The MBTA confirmed that it will “fully fund its operating budget in the coming fiscal year and begin to restore cut service.”
At Monday’s Fiscal and Management Control Board meeting, board members voted to restore bus and subway service to pre-pandemic levels, reinstate weekend commuter rail on lines on which it had been suspended, and resume ferry service, all “as soon as possible.” Public Transit Public Good issued the following statement, as a response:
“The Public Transit Public Good Coalition has opposed MBTA service and job cuts since they were first proposed last fall, and applauds this decision to bring back reduced service. However, we remain concerned regarding the pace of service restoration and call on the MBTA to ensure that full funding is used to restore cuts as quickly as possible.
It is disappointing that the MBTA has not been able to say with certainty when or whether all nine suspended bus lines will be reinstated. Over the past year, the Authority has not continued regular hiring to replace workers who have left the MBTA or are unable to work due to COVID-related illness. We are encouraged that the Authority has committed to an aggressive hiring program, and believe that a return to robust staffing will provide the much-needed support to bring back service.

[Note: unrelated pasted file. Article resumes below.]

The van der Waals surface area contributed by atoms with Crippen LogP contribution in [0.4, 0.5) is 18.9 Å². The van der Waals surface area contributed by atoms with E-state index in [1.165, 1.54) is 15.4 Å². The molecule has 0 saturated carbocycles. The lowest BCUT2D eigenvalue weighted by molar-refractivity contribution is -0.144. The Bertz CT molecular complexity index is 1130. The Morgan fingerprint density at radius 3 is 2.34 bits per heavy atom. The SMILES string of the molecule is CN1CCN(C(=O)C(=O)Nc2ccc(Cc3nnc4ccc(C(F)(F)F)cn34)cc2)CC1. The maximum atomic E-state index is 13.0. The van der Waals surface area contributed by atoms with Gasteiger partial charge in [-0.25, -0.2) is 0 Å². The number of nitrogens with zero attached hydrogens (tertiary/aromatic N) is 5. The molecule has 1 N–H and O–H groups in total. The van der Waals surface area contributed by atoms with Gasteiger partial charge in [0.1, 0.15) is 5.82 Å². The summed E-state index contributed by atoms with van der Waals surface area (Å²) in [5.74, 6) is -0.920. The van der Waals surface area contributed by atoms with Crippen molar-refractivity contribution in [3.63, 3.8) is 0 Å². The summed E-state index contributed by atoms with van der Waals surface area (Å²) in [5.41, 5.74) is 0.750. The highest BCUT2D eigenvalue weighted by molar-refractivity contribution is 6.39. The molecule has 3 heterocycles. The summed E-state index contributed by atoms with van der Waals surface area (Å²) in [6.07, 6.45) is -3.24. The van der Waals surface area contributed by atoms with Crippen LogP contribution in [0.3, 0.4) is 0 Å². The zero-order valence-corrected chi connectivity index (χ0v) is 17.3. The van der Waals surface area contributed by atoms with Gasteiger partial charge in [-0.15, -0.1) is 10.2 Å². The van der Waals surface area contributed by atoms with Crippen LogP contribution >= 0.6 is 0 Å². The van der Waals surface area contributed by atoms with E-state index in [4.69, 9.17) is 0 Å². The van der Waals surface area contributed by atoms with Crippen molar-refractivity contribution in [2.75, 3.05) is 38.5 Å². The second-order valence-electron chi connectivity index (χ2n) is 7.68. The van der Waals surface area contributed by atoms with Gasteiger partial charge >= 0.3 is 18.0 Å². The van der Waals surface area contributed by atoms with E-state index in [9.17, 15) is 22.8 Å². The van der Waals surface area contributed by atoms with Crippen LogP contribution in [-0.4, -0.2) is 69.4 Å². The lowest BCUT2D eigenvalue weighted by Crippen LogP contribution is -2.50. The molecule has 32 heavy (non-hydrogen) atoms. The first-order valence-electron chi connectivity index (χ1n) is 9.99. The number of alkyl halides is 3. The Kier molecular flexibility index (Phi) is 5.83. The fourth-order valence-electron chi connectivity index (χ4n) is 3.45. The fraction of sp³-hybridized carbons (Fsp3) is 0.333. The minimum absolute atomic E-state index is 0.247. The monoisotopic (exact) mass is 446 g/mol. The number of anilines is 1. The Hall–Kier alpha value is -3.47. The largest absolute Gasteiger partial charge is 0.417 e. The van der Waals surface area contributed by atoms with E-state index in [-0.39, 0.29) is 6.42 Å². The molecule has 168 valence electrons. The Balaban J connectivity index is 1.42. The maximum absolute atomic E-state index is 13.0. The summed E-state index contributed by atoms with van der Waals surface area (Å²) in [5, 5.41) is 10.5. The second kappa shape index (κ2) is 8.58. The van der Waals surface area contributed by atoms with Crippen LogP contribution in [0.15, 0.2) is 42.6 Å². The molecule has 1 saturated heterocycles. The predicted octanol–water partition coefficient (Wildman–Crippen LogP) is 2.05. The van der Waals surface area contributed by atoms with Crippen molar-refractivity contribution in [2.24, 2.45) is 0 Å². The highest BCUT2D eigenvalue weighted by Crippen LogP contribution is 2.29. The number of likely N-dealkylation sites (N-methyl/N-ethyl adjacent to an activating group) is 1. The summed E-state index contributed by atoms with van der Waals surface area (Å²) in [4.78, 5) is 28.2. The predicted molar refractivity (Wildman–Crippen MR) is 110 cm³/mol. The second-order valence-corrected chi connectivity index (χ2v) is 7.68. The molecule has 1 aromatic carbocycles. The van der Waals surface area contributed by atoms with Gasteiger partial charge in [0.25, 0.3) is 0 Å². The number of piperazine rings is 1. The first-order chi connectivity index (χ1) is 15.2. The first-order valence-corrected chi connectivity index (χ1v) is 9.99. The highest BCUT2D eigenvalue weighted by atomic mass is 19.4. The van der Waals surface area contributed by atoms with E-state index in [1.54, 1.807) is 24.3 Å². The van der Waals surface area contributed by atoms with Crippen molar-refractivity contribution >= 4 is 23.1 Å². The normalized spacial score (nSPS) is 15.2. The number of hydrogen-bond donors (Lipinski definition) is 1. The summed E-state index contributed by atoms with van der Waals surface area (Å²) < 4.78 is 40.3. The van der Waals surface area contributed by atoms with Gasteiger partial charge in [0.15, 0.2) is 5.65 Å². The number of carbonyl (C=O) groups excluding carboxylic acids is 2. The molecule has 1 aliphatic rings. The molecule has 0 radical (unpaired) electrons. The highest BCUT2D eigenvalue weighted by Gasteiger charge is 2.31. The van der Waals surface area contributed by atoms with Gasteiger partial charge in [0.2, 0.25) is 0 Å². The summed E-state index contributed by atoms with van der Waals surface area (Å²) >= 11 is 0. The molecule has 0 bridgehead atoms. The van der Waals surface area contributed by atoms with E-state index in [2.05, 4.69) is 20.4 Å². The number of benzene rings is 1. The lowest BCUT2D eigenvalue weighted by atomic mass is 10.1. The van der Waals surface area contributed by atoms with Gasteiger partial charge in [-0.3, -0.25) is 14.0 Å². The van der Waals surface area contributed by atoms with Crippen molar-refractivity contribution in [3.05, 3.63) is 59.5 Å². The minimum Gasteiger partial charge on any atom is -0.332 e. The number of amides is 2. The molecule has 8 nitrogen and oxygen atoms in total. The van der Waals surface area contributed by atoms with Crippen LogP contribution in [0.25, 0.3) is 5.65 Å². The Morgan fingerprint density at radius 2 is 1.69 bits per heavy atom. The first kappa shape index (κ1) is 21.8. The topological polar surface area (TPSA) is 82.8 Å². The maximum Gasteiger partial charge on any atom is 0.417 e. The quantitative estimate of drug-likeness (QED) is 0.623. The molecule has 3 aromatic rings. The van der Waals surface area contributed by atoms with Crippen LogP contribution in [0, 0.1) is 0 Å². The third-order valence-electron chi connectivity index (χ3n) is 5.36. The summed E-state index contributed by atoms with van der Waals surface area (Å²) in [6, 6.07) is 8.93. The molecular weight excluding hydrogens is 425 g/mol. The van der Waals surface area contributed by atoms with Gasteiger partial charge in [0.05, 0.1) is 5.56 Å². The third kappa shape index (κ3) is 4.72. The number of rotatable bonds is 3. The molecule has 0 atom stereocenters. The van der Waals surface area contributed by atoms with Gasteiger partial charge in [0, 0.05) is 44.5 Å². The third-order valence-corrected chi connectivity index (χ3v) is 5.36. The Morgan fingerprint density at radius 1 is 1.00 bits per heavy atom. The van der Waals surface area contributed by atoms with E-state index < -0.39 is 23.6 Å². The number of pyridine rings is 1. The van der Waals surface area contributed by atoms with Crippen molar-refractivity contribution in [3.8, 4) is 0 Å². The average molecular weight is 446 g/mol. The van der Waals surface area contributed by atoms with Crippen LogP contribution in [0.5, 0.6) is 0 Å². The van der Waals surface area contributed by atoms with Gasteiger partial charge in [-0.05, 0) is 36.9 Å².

The difficulties in restoring service underscore that the MBTA and the Baker/Polito administration should have never considered cutting service during the pandemic. Our essential workers, among others, have continued to rely on the MBTA, to deliver critical services. Moving forward, we must adequately fund our public transit system to ensure our trains, buses, trolleys, and paratransit are safe, affordable, and accessible to all who need them.
We look forward to working with the Massachusetts legislature to adopt common-sense progressive revenue options to fund transit, like raising the tax rates on unearned income and corporate income and ultimately passing Fair Share Amendment to ensure the super-rich do their part to fund public transit.
As an organization of transit workers and riders, PTPG members have opposed cuts that would make it harder for essential workers to get to their jobs, disproportionately impact low-income people and communities of color, worsen unemployment, and hurt our region’s economy. We are grateful to the thousands of riders and workers who have joined with us, and to the many elected officials at all levels who have stood with us to call for an end to cuts.”